market forms a key driving force for the development and marketing
of new technologies.
formation and other social processes lend themselves to increasing
the consumption of ICT applications and thus often lead to a
physical increase in the energy and materials consumed in the
aggregate. Thus, the adoption of ICTs and their multifarious
adaptations by youth worldwide must be preceded, or at least
accompanied by the necessary value changes so that technological
options are embedded within a sustainable-values social framework.
transformational effects of ICT are a function of their potential
to reduce energy and materials intensity through dematerialisation,
e‑substitution, production optimisation, and product efficiencies.
However, these benefits will only be realised if they are accompanied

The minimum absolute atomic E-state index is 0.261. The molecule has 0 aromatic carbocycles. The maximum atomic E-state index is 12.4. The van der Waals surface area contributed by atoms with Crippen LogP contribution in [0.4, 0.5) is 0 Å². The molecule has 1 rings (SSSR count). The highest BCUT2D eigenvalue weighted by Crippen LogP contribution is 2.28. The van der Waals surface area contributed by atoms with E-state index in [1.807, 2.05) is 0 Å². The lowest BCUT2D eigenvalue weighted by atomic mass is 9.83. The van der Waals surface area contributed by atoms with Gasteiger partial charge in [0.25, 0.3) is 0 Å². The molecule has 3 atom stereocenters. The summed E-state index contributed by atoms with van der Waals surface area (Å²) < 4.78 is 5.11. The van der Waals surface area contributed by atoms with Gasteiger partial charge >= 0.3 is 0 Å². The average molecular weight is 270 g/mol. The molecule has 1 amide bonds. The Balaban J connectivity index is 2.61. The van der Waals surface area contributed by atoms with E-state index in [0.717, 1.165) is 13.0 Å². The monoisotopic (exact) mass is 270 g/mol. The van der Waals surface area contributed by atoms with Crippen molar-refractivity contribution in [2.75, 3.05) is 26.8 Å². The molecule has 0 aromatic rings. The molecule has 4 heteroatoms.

by the necessary social changes, including behaviour, social norms
and lifestyle choices. This suggests that particular attention must
be given to the social processes and institutions from which these
needed changes will be derived - in essence, attention must now
focus on the human dimensions of the challenge. For example, this
may necessarily mean direct and indirect interventions in social
processes previously considered sacrosanct. However, as of yet,
there is little interest in this approach. This is interesting,
since the stated misgivings focus on the interference of socially
accepted values, such as freedom of choice, economic growth, and
technological progress. However, through government action and inaction,
such specific values, and their concomitant social processes, institutional
arrangements and lifestyles are regularly intervened upon and promoted
or discouraged, as the case may be. Values simply must be consistent
with sustainable development goals if we are to achieve more sustainable
development without merely limiting the concepts "to the global